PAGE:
The last few years have seen a fairly large number of releases from the Iberian crew, generally of very high quality. It's getting to the point where, if one is so inclined, it's perhaps becoming possible to talk in terms of ''progress'' or, at least, change in the music that makes it to disc. This may or may not be meaningful, ultimately, as aspects like development
might be absolutely beside the point, but there seems to be at least a little bit that's discernable on that front with the last few recordings that have come myway.
Most significant is the apparent spiraling away from quiet improv toward a fuller, richer and certainly louder exposition. While these musicians (and the four represented here are inarguably central to this scene) have always had something of a sand-in-the-plumbing feel to their work, an earthy, even grimy character that's been one of their most appealing attributes, it's brought to the fore on 'Octante'. The music seesaws between areas where the acoustic instruments hold sway and those where (presumably) Fages's mixing board and whatnot erupt into Lehn-worthy paroxysms of squeal 'n' splat. Three tracks, 22, 6 and 14 minutes long, the first quickly splitting seams, ratcheting into action like some steam-powered machine that hasn't seen oil in several decades, nosing through ill-lit corridors, emitting sensory blips to gauge
distances. Barberan and Costa Monteiro engage in some wonderful byplay, their texturally different breath tones forming an enticing fabric, Garcia's bowed rumblings beneath, Fages piercing through. The lulls still appear though they're briefer, the space they occupy more cramped. There's a decided tendency toward the harsh.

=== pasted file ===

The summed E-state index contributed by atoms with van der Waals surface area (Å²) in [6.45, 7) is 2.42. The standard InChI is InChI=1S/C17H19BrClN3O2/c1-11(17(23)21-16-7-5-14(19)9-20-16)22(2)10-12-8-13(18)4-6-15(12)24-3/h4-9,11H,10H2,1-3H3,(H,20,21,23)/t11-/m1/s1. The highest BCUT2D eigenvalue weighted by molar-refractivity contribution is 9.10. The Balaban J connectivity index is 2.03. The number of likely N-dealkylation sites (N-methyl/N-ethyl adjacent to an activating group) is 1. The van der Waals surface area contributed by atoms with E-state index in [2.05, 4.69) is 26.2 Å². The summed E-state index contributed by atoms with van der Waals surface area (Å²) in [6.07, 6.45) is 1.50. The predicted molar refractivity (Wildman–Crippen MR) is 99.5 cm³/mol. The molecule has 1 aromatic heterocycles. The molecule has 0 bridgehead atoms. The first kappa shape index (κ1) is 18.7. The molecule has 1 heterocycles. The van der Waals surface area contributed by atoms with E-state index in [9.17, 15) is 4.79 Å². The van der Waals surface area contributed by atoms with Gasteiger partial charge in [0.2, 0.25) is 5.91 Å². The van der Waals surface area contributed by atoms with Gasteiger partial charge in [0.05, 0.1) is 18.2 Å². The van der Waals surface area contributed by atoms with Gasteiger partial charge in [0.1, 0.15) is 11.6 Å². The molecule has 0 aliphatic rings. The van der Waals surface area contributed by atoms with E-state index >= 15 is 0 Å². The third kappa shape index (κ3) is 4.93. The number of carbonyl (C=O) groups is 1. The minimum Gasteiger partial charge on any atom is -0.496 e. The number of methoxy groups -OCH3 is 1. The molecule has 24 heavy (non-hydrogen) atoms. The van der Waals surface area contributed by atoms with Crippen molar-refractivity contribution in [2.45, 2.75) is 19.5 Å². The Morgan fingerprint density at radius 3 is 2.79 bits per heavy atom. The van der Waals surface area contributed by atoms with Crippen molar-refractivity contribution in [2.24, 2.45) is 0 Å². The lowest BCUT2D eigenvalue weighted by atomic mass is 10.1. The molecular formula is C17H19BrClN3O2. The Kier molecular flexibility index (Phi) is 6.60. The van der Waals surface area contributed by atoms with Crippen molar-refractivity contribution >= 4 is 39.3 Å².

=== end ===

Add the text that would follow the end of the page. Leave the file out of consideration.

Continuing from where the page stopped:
The relatively brief second track mixes bowed bass and trumpet that lend oddly alpenhorn-ish qualities with nervous patters and crinkles; less brash than the other two cuts but still pleasantly unsettling. The final piece opens in roughly similar territory rather soft, metallic washes of tones before a momentary descent into a bleak bed of static-infused subsonics. In olden times (well, by release standards anyway this was recorded in July, 2003), a stasis may have been reached at this point, the careful activity allowed to simmer for quite a while before the flame was turned off. Not now. The fuel is stoked and the flames start licking skyward. There are times when I'm reminded of a more intense, hyper-amplified variation on Xenakis's classic Concret PH, as pings and whangs ricochet across an increasingly confined space. It ends with a hellified, grating whine.
'Octante' is yet another fine, fine disc from a bunch of musicians who have yet to encounter any discernable limit. For listeners already into their earlier work, it's a no-brainer. I'd be interested to hear the reactions to this from the No Fun crowd, especially if they've no previously heard from this neck of the woods, as some of the work contained here abuts their grounds. Good stuff.
Brian Olewnick, Bagatellen